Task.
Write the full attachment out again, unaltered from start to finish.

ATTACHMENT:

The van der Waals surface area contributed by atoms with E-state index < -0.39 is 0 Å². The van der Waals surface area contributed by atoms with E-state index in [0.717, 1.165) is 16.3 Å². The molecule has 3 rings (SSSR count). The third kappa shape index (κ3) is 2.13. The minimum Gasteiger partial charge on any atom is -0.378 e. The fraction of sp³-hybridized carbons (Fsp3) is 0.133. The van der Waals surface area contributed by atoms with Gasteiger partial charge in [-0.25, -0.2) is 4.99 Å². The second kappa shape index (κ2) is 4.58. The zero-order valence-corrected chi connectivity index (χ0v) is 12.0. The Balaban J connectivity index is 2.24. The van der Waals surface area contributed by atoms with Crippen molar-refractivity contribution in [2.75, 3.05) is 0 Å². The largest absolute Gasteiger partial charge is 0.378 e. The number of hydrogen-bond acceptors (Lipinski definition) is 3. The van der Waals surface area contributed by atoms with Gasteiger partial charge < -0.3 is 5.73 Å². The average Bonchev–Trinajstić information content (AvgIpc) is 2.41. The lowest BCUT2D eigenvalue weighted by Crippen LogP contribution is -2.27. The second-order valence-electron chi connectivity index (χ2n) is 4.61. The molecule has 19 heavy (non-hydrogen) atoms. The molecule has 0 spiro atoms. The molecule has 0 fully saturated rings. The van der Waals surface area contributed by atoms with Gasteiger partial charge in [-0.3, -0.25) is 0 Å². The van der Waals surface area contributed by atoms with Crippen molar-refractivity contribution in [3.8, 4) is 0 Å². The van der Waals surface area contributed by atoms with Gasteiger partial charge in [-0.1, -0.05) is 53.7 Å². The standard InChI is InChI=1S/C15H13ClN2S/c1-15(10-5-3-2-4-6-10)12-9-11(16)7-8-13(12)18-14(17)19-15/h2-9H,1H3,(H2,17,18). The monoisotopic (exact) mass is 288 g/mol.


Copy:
The van der Waals surface area contributed by atoms with E-state index < -0.39 is 0 Å². The van der Waals surface area contributed by atoms with E-state index in [0.717, 1.165) is 16.3 Å². The molecule has 3 rings (SSSR count). The third kappa shape index (κ3) is 2.13. The minimum Gasteiger partial charge on any atom is -0.378 e. The fraction of sp³-hybridized carbons (Fsp3) is 0.133. The van der Waals surface area contributed by atoms with Gasteiger partial charge in [-0.25, -0.2) is 4.99 Å². The second kappa shape index (κ2) is 4.58. The zero-order valence-corrected chi connectivity index (χ0v) is 12.0. The Balaban J connectivity index is 2.24. The van der Waals surface area contributed by atoms with Crippen molar-refractivity contribution in [2.75, 3.05) is 0 Å². The largest absolute Gasteiger partial charge is 0.378 e. The number of hydrogen-bond acceptors (Lipinski definition) is 3. The van der Waals surface area contributed by atoms with Gasteiger partial charge < -0.3 is 5.73 Å². The average Bonchev–Trinajstić information content (AvgIpc) is 2.41. The lowest BCUT2D eigenvalue weighted by Crippen LogP contribution is -2.27. The second-order valence-electron chi connectivity index (χ2n) is 4.61. The molecule has 19 heavy (non-hydrogen) atoms. The molecule has 0 spiro atoms. The molecule has 0 fully saturated rings. The van der Waals surface area contributed by atoms with Gasteiger partial charge in [-0.3, -0.25) is 0 Å². The van der Waals surface area contributed by atoms with Crippen molar-refractivity contribution in [3.8, 4) is 0 Å². The van der Waals surface area contributed by atoms with Gasteiger partial charge in [-0.1, -0.05) is 53.7 Å². The standard InChI is InChI=1S/C15H13ClN2S/c1-15(10-5-3-2-4-6-10)12-9-11(16)7-8-13(12)18-14(17)19-15/h2-9H,1H3,(H2,17,18). The monoisotopic (exact) mass is 288 g/mol.